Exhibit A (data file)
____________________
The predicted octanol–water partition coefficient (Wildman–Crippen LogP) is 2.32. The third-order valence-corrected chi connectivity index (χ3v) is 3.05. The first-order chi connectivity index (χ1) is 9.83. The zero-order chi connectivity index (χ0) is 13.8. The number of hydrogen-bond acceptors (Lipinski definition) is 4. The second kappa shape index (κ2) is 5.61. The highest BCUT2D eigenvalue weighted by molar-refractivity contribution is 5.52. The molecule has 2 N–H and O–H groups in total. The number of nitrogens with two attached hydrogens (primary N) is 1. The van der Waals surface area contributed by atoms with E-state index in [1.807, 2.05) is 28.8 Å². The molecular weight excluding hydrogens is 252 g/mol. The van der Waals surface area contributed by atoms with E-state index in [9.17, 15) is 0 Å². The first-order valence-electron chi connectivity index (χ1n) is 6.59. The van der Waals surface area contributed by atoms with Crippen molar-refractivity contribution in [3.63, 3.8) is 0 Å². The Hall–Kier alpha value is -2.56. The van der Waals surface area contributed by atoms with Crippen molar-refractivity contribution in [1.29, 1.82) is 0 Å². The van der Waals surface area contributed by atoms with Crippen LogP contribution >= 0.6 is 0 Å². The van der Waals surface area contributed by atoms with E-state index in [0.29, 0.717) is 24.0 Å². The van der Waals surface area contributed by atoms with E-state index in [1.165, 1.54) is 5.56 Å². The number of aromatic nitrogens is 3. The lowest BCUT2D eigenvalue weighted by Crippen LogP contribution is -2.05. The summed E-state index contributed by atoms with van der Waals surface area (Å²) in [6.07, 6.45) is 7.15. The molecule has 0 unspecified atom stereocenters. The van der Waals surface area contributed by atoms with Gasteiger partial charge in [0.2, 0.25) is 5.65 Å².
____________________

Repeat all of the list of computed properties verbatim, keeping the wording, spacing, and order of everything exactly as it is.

The predicted octanol–water partition coefficient (Wildman–Crippen LogP) is 2.32. The third-order valence-corrected chi connectivity index (χ3v) is 3.05. The first-order chi connectivity index (χ1) is 9.83. The zero-order chi connectivity index (χ0) is 13.8. The number of hydrogen-bond acceptors (Lipinski definition) is 4. The second kappa shape index (κ2) is 5.61. The highest BCUT2D eigenvalue weighted by molar-refractivity contribution is 5.52. The molecule has 2 N–H and O–H groups in total. The number of nitrogens with two attached hydrogens (primary N) is 1. The van der Waals surface area contributed by atoms with E-state index in [1.807, 2.05) is 28.8 Å². The molecular weight excluding hydrogens is 252 g/mol. The van der Waals surface area contributed by atoms with E-state index in [9.17, 15) is 0 Å². The first-order valence-electron chi connectivity index (χ1n) is 6.59. The van der Waals surface area contributed by atoms with Crippen molar-refractivity contribution in [3.63, 3.8) is 0 Å². The Hall–Kier alpha value is -2.56. The van der Waals surface area contributed by atoms with Crippen molar-refractivity contribution in [1.29, 1.82) is 0 Å². The van der Waals surface area contributed by atoms with Crippen LogP contribution >= 0.6 is 0 Å². The van der Waals surface area contributed by atoms with E-state index in [0.29, 0.717) is 24.0 Å². The van der Waals surface area contributed by atoms with E-state index in [1.165, 1.54) is 5.56 Å². The number of aromatic nitrogens is 3. The lowest BCUT2D eigenvalue weighted by Crippen LogP contribution is -2.05. The summed E-state index contributed by atoms with van der Waals surface area (Å²) in [6.07, 6.45) is 7.15. The molecule has 0 unspecified atom stereocenters. The van der Waals surface area contributed by atoms with Gasteiger partial charge in [0.2, 0.25) is 5.65 Å².